This section addresses voluntary mergers or conversions involving a single or
multiple common bond credit union and a community credit union (see footnote 3 for an
explanation of common bond). Community charters are required to be based on a single,
geographically well-defined local community neighborhood, or rural district. This section
would require the NCUA to establish the criteria to use to determine that a member group
or other portion of a credit union’s existing membership, located outside the community
base, can be satisfactorily served and remain within the newly constituted credit union’s
field of membership.
Section 310. Credit Union Governance
This section deals with three separate issues. It provides the expulsion of a federal
credit union member for a good cause by a majority vote of the institution’s board of
directors. Currently, a two-thirds vote of the membership is required. It would give
institutions the authority to limit the number of consecutive terms an individual could
serve on the board of directors in an effort to encourage broader representation on the
board. Finally, federal credit unions would be able to reimburse volunteer board members
for wages they would otherwise forfeit by participating in credit union affairs.
Section 311. Providing the National Credit Union Administration with Greater
Flexibility in Responding to Market Conditions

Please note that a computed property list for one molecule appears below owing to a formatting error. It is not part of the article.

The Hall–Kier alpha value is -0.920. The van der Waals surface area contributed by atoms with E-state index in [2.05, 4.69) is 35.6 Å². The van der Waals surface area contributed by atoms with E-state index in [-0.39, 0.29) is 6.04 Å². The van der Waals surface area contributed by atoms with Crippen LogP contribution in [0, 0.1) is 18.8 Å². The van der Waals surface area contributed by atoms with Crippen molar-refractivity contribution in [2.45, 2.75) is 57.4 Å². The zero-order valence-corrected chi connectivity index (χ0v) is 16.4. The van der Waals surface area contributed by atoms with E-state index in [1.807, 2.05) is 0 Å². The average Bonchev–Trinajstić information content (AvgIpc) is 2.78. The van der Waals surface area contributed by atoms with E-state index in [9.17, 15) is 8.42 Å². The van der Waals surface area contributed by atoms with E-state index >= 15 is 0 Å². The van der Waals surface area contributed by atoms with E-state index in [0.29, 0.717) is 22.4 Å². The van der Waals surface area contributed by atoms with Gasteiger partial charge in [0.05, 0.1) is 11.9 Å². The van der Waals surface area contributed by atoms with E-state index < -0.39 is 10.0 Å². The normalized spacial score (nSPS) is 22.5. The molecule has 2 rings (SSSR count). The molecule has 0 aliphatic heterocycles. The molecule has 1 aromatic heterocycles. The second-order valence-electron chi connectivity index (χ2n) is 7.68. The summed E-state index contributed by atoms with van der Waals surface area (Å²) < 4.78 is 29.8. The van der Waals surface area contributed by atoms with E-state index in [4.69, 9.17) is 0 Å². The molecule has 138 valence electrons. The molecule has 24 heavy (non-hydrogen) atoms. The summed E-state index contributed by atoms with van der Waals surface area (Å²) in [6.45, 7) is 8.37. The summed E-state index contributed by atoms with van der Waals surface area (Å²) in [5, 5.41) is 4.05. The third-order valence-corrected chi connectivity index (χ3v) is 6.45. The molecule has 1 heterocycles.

The rate of interest on loans made by a federal credit union may not exceed 15%
under most circumstances. This section would permit the NCUA to consider whether
rising interest rates or the prevailing interest rate levels threaten the safety and soundness
of individual institutions when the agency debates lifting the usury ceiling.
Section 312. Exemption from Pre-Merger Notification Requirement of the
Clayton Act
This section would give all federally insured credit unions the same exemption as
banks and thrift institutions from pre-merger notification requirements and fees of the
Federal Trade Commission.
Section 313. Treatment of Credit Unions as Depository Institutions Under
Securities Laws
This section would provide federally insured credit unions exceptions, similar to
those provided banks, from broker-dealer and investment adviser registration